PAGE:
Protecting Advanced Features from Source to Sink

Integrators will also need to pay careful attention to the native bandwidth capabilities of whatever extension technologies they’re using – and, if that bandwidth is lower than the requirements for full resolution and sampling, they’ll need to examine what data rate reduction strategies the technology deploys.

HDMI has always been famous for its plug-and-play functionality, but not all advanced features are automatically enabled. Customers looking to experience ultra-smooth gameplay due to VRR may not realize that this feature needs to be enabled in the settings of both source and sink.

Similarly, many displays don’t support all features on all input ports – integrators will need to pay close attention to which features, such as HDR, are supported on which ports. And of course, all required features must be supported by every link in the signal chain, with full metadata pass-through. Any manipulation of the signal data, including scaling and processing, can result in loss of HDR if the repeater devices don’t support all the desired formats. If there are multiple displays with varying capabilities, design to the highest resolution and feature set needed and downscale as required at the legacy sinks.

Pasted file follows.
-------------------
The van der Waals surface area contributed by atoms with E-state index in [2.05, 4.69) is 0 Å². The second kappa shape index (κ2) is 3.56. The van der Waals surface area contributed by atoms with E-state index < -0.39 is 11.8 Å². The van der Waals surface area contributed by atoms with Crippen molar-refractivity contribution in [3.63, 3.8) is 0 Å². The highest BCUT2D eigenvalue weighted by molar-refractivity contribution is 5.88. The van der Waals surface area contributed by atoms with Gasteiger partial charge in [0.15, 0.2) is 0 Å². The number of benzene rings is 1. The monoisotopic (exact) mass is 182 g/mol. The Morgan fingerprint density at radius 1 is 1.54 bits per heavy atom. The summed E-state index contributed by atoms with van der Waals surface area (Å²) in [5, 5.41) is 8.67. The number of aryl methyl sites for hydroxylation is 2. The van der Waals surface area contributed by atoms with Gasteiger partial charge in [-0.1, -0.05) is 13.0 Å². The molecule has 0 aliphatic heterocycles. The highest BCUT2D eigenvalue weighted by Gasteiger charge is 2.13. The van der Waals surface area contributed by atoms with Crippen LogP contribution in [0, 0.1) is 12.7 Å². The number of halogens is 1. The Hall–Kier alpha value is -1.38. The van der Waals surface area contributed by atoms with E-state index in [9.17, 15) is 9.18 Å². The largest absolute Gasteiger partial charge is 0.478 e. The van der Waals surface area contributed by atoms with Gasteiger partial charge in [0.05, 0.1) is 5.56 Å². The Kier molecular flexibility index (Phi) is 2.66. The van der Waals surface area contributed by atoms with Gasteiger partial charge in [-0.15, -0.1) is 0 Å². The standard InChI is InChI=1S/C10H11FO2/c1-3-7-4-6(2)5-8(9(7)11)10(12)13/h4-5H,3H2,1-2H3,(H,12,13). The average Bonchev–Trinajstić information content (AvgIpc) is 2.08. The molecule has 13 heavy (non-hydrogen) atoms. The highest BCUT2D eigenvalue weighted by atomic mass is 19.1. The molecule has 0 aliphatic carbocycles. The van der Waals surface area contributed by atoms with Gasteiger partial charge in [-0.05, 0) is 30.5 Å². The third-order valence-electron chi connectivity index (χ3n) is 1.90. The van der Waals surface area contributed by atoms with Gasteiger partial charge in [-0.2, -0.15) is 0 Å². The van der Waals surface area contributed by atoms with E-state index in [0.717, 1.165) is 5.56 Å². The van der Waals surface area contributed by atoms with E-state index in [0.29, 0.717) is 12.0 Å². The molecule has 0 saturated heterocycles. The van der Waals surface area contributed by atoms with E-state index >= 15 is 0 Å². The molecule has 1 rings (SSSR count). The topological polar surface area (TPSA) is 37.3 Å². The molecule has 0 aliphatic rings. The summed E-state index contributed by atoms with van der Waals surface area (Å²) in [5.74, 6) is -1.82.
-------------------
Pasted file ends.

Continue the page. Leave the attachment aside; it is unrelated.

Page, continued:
More complex HMDI systems generally require longer cable runs, including repeaters, alternative transport technologies (extenders), and/or active cabling. When using category cable to extend the HDMI signal, including for HDBaseT extension, be aware that HDMI is very sensitive to crosstalk. Unshielded Twisted Pair (UTP) cables carrying HDMI signals shouldn’t be bundled or pinstriped, especially in the first 20 m (65 ft) of the run, and the conduit fill rate for such cables shouldn’t exceed 40%. RP28 recommends instead using shielded Cat 6A cable or better, which enables bundling and up to 60% conduit fill. 

Integrators will also need to pay careful attention to the native bandwidth capabilities of whatever extension technologies they’re using – and, if that bandwidth is lower than the requirements for full resolution and sampling, they’ll need to examine what data rate reduction strategies the technology deploys. Some extenders use pixel bit-depth down-sampling or video compression to offer higher format support at lower bandwidth. These strategies can impact the image quality and HDR functionality – integrators will have to discuss the trade-offs with their clients.